“So, eleven hundred men went in the water; three hundred sixteen men come out. The sharks took the rest.”

The above is a quote from the movie Jaws, when the character named Quint (played by actor Robert Shaw) told the tale of being on the USS Indianapolis during World War II. I don’t know how I ended up on this particular site, but last night I read about the torpedo sinking of the Indianapolis in 1945.

It is still considered the worst naval disaster in United States history.

The story wasn’t totally unfamiliar to me; I vaguely associated the Indianapolis with sharks. I knew that some of the men thrown into the water (and who languished, unrescued, for days) were eaten by sharks. The terror they must have felt is unimaginable. But even more amazing are the stories of the survivors.

One such story was told by Woody James. Read this if you have time today. It is a testament of the will to live finally winning over the desolation and horror of being left for dead, and watching (and hearing) your friends die around you.

Several twists make the story of the Indianapolis even more interesting. For instance, this was the ship that delivered the bomb that was dropped on Hiroshima to end the war. A Japanese sub destroyed the ship while it was on its way back home to prepare for a subsequent invasion of Japan…

Then there’s the story of the court-martial of the captain of the Indy, with survivors going to their graves swearing that it was the Navy — and not Capt. McVay — who disgraced the country with “conduct unbecoming.” McVay’s story (and you really must read it all) ended like so:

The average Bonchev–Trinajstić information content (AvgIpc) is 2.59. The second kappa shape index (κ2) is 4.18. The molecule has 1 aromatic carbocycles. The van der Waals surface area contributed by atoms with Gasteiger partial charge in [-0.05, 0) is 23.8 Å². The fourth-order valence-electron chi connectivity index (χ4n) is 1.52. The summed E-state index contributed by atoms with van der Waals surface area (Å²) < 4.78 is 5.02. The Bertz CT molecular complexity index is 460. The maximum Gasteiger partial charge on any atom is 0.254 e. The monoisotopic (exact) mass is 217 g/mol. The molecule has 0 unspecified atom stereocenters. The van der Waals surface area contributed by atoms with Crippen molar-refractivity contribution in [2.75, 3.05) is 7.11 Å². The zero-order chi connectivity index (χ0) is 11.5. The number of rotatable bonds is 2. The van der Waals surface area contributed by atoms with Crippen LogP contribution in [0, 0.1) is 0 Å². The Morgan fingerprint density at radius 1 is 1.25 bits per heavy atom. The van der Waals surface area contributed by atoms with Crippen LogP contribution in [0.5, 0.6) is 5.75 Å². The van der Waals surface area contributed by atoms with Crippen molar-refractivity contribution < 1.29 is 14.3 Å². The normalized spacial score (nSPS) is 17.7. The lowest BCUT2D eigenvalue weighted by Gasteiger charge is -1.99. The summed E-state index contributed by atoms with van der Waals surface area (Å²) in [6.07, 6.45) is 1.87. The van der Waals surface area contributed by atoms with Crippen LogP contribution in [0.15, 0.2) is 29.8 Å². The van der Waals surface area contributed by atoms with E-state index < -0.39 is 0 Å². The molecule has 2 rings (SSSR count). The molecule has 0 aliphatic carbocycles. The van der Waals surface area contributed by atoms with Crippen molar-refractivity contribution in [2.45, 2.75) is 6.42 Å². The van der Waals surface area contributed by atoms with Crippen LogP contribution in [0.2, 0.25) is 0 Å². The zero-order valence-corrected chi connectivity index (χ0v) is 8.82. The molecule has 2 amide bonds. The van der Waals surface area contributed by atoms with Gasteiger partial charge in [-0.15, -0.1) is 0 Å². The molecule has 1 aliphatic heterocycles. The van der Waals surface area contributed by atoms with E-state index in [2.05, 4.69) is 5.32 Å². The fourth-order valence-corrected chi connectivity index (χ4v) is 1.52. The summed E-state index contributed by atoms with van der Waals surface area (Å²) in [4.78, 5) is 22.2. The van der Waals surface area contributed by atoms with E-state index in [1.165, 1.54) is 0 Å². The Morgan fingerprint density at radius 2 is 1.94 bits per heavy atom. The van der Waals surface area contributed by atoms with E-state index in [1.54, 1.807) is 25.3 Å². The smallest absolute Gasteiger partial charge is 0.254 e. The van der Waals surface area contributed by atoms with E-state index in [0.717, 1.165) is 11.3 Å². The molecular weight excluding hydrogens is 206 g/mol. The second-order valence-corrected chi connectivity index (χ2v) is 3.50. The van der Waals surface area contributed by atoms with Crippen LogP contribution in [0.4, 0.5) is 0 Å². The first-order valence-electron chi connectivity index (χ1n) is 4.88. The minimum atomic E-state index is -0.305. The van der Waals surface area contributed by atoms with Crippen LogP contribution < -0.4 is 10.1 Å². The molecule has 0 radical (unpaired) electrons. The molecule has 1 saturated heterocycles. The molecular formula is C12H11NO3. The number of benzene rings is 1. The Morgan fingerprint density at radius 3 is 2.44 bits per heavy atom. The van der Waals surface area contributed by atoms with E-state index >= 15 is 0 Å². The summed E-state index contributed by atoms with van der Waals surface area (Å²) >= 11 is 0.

McVay was found guilty on the charge of failing to zigzag. The court sentenced him to lose 100 numbers in his temporary rank of Captain, and 100 numbers in his permanent rank of Commander, thus ruining his Navy career. In 1946, at the behest of Admiral Nimitz, who had become Chief of Naval Operations, Secretary Forrestal remitted [forgave] McVay’s sentence and restored him to duty. McVay served out his time in the New Orleans Naval District and retired in 1949 with the rank of Rear Admiral. He took his own life in 1968.

McVay’s experience parallels that of the only other naval captain to be court-martialed for decisions based on conditions beyond his control. William Turner, captain of the doomed RMS Lusitania, was also used as a scapegoat by his country’s navy.

The final oddity concerns the very person who yelled “Fire!” (in Japanese, of course) and caused the Indianapolis tragedy. He would return to the lives of the survivors in a strange and intensely personal way.

Every now and then, we need to be reminded of the bravery of people who did and saw things in the name of their country that you and I could likely never comprehend. And some, like McVay and Turner, endured humiliations perpetrated by their own governments that rivaled their suffering in battle. Take 30 minutes and read about their incredible courage. You won’t be sorry. In fact, you’ll be better for it. And smarter.

Fink out.

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